On College Park Bounce we've really been cising the quick rise of what is soon to be the koning van de elektronische dansmuziek, Nick van de Wall, more commonly known as Afrojack. I've been listening to him a lot, especially since his concert on Bourbon Street, and I've noticed some common motifs in his music that are both traditionally dutch electronica and wise, in the sense of layering and melodic progression, style pop.
The song in particular that the repeat button has been abusing is “Doing it Right.” It is the perfect example of typical Afrojack music. It starts off with what may seem to be a simple beat, but listen carefully. Put your earbuds and listen to that pitter from the beginning till about 0:26. It's brilliant. He uses panning (balance of volume over the left and right stereo) to draw it left and right within the layers of sound. The panning appears throughout the song and even in other songs like “Pop on Acid” (Pop on Acid actually has the entire song translating to and from the left and right speakers, starting with the right). It gives the illusion of physical movement, if that's not too trippy of a thought for you. The next movement and classic Afrojack move, although it's not original, is the mini-build and break into a verse. He puts the quick-build bumps, ends on the c
laps within 8 beats, and drops the grinding bass. It's a good lead into the rest of the song.
The way I see it, van de Wall always has three layers within his choruses and verses. In this building verse of “Doing it Right”, he has the original motif (that panning), the bassline and the typical, dutch soloing tones over top. Think of it like a sandwich. The ever-present bass being the bottom of the sandwich, the secondary, repetitive running mids or trebles over top of that, and the soloing high-trebles or high-mids on top of that. Then sometimes that secondary layer pierces the top layer by increased volume and differing progression and becomes the top of the sandwich – fucking up my analogy and my sandwich. Afrojack runs this layered system in, I would say, 95% of his songs. It's what makes his music more complex than the average, not only EDM but any, artist and makes it something worth listening to.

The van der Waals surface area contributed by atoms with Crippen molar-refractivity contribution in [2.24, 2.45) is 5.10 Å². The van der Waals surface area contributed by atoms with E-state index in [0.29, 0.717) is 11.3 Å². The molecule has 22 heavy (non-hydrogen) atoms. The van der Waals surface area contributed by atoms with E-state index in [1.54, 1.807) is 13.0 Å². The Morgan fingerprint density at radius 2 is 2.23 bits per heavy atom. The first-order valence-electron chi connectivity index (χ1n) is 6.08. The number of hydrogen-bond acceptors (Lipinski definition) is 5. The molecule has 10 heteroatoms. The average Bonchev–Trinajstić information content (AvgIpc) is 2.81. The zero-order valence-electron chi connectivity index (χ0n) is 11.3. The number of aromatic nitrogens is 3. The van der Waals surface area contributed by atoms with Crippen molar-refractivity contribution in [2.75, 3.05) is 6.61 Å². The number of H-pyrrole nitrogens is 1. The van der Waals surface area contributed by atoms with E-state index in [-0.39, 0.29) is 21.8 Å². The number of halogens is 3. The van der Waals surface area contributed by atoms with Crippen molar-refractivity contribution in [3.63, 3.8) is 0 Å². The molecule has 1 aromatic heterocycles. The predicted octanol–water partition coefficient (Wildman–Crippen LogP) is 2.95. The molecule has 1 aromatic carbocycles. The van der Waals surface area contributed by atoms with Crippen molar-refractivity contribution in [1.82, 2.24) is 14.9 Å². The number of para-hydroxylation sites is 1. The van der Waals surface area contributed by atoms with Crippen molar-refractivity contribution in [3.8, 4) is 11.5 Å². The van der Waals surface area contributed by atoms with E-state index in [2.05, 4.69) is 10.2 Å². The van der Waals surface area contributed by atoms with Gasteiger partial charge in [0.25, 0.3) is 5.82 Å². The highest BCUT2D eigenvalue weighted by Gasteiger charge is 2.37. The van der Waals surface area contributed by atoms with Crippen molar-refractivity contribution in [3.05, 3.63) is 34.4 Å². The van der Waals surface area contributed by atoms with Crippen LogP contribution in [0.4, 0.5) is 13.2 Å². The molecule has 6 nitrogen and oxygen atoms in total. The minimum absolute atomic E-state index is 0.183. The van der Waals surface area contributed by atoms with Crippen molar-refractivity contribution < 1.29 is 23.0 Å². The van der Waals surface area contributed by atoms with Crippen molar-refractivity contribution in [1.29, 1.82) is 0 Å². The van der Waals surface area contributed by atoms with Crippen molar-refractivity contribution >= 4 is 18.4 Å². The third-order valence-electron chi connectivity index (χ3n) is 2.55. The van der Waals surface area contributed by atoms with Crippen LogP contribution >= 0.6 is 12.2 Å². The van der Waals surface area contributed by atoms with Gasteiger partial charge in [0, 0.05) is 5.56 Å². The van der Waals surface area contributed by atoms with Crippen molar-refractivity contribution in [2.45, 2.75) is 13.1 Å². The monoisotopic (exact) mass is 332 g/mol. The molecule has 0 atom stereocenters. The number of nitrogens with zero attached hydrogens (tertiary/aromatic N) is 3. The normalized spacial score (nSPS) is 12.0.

The typical build that Afrojack uses in his work is an iconoclast of dutch EDM. Huge, double tapped builds with all the sweeps and shiny things they usually include and, with Afrojack, either a big hit, a “WOO!” or some other exclamatory explosion, i.e. Selecta, now spin it back, in het begin was er Jack, etc. It's almost always followed by big bass with contrasting wops and pews of the treble. It's what gets the crowd jumping. The anticipation is devastating.
It's a great song. It gets my panties in a bundle. Listen to it. Especially if you just read all that shit.
Keep Lookin Out,